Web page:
On the Market
A group of institutional owners has received financing to acquire a historic neighborhood property in Brooklyn.
CIBC has provided a $29.2 million first mortgage to global investment firm DLJ Real Estate Capital Partners for its purchase and future upgrade of the prewar rental building at 25 Monroe Place in Brooklyn Heights.
On the Market
Hidrock Realty is selling an office building at 240 West 35th Street and expects to pull in upwards of $75 million for the 162,044-square-foot property with the help of a team at Jones Lang LaSalle, The Commercial Observer has learned.
City records show that Hidrock paid $58 million for the property in 2008, a 200 foot, 18-story building constructed in 1925. The firm infused $6 million into a capital improvement program that included renovations to the lobby, new elevators and updated HVAC systems. An affiliate of Meritage Properties reportedly provided $14 million in joint venture equity at the time of the purchase.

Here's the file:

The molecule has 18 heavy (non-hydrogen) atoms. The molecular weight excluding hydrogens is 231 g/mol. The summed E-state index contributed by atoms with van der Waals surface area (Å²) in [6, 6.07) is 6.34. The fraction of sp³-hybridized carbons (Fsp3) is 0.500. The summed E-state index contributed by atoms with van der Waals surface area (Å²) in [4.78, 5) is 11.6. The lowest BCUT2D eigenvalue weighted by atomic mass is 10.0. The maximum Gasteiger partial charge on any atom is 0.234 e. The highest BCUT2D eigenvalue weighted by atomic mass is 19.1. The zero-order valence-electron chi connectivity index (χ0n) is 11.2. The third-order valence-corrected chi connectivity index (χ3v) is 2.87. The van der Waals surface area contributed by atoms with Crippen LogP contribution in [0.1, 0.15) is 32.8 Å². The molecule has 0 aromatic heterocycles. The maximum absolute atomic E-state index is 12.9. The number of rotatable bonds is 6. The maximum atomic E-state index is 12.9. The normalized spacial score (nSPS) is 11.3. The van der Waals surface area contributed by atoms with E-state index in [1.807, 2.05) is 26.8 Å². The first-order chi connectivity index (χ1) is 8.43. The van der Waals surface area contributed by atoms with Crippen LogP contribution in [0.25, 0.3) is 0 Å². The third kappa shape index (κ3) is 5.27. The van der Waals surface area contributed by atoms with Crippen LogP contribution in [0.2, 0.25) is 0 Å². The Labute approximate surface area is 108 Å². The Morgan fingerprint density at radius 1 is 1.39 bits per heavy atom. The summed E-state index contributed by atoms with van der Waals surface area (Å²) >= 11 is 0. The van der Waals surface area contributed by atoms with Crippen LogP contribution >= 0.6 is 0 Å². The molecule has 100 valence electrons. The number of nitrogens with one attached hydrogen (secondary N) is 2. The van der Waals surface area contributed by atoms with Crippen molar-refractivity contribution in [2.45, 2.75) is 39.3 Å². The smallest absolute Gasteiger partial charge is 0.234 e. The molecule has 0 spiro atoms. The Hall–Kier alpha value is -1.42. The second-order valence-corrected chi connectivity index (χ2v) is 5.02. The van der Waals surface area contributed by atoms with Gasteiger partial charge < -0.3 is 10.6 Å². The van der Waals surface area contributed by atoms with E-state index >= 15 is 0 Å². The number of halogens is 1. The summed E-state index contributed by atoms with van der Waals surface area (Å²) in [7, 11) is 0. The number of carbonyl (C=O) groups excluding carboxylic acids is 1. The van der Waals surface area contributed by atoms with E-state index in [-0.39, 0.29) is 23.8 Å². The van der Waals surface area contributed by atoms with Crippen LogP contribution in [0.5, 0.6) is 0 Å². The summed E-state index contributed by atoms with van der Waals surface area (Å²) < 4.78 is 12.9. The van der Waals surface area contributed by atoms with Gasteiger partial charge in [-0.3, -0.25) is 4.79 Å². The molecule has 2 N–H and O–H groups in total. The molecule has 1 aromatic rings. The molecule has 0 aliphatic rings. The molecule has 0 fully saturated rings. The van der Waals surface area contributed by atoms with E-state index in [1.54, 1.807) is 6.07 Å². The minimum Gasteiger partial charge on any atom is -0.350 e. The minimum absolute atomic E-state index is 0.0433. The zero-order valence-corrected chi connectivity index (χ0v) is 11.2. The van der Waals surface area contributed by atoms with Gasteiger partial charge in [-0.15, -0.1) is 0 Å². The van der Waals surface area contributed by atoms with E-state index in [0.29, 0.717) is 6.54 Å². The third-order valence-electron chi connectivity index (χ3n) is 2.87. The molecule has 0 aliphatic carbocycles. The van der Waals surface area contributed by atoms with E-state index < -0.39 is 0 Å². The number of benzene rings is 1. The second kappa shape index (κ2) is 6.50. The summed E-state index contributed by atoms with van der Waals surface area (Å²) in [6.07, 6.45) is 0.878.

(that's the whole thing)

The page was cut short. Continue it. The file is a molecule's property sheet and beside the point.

Jones Lang LaSalle has been retained as the exclusive leasing agent for the marketing and sale of the 11,115-square-foot retail condominium on the first two floors of a luxury residential building at 350 West Broadway in SoHo, The Commercial Observer has learned.
The two-story jewel box retail store is located in one of SoHo’s prime retail centers, between Grand and Broome Streets, with 80 feet of frontage along West Broadway. The space also features an exclusive, 1,500-square-foot terrace area.
Fashion label DKNY has put its 150,000-square-foot Midtown headquarters on the market for $65 million. A partnership led by Sitt Asset Management owns the property at 240 West 40th Street, between Seventh and Eighth Avenues. Sitt enlisted Jones Lang LaSalle to handle the sale. Richard Baxter, Scott Latham and Glenn Tolchin will lead the JLL team.